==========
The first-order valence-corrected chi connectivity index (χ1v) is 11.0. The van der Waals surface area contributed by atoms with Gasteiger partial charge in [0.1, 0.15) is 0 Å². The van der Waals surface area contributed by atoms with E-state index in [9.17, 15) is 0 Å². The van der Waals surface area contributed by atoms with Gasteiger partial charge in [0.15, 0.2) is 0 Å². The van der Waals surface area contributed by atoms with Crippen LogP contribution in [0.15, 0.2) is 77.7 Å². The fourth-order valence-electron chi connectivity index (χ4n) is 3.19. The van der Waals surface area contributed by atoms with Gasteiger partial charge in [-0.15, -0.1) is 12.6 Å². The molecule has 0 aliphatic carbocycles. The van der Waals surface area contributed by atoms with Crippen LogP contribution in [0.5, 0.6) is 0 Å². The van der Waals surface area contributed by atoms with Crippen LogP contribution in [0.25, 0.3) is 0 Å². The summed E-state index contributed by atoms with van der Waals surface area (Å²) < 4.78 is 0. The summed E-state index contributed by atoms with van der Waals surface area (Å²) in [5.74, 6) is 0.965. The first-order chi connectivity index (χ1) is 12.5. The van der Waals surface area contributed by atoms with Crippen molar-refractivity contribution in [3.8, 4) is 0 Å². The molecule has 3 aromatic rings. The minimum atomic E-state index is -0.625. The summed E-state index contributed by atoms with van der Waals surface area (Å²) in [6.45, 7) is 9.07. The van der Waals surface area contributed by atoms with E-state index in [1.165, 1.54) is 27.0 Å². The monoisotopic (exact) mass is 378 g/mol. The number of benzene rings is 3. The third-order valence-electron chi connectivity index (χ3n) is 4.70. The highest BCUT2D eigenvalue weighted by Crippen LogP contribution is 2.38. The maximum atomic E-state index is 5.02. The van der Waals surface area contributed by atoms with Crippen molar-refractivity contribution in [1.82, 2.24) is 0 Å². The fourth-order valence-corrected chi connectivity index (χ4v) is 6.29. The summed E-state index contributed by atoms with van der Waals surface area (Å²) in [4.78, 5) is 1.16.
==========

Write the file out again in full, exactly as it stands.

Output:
The first-order valence-corrected chi connectivity index (χ1v) is 11.0. The van der Waals surface area contributed by atoms with Gasteiger partial charge in [0.1, 0.15) is 0 Å². The van der Waals surface area contributed by atoms with E-state index in [9.17, 15) is 0 Å². The van der Waals surface area contributed by atoms with Gasteiger partial charge in [0.15, 0.2) is 0 Å². The van der Waals surface area contributed by atoms with Crippen LogP contribution in [0.15, 0.2) is 77.7 Å². The fourth-order valence-electron chi connectivity index (χ4n) is 3.19. The van der Waals surface area contributed by atoms with Gasteiger partial charge in [-0.15, -0.1) is 12.6 Å². The molecule has 0 aliphatic carbocycles. The van der Waals surface area contributed by atoms with Crippen LogP contribution in [0.5, 0.6) is 0 Å². The van der Waals surface area contributed by atoms with Crippen LogP contribution in [0.25, 0.3) is 0 Å². The summed E-state index contributed by atoms with van der Waals surface area (Å²) < 4.78 is 0. The summed E-state index contributed by atoms with van der Waals surface area (Å²) in [5.74, 6) is 0.965. The first-order chi connectivity index (χ1) is 12.5. The van der Waals surface area contributed by atoms with Crippen molar-refractivity contribution in [3.8, 4) is 0 Å². The molecule has 3 aromatic rings. The minimum atomic E-state index is -0.625. The summed E-state index contributed by atoms with van der Waals surface area (Å²) in [6.45, 7) is 9.07. The van der Waals surface area contributed by atoms with E-state index in [1.165, 1.54) is 27.0 Å². The monoisotopic (exact) mass is 378 g/mol. The number of benzene rings is 3. The third-order valence-electron chi connectivity index (χ3n) is 4.70. The highest BCUT2D eigenvalue weighted by Crippen LogP contribution is 2.38. The maximum atomic E-state index is 5.02. The van der Waals surface area contributed by atoms with Crippen molar-refractivity contribution in [1.82, 2.24) is 0 Å². The fourth-order valence-corrected chi connectivity index (χ4v) is 6.29. The summed E-state index contributed by atoms with van der Waals surface area (Å²) in [4.78, 5) is 1.16.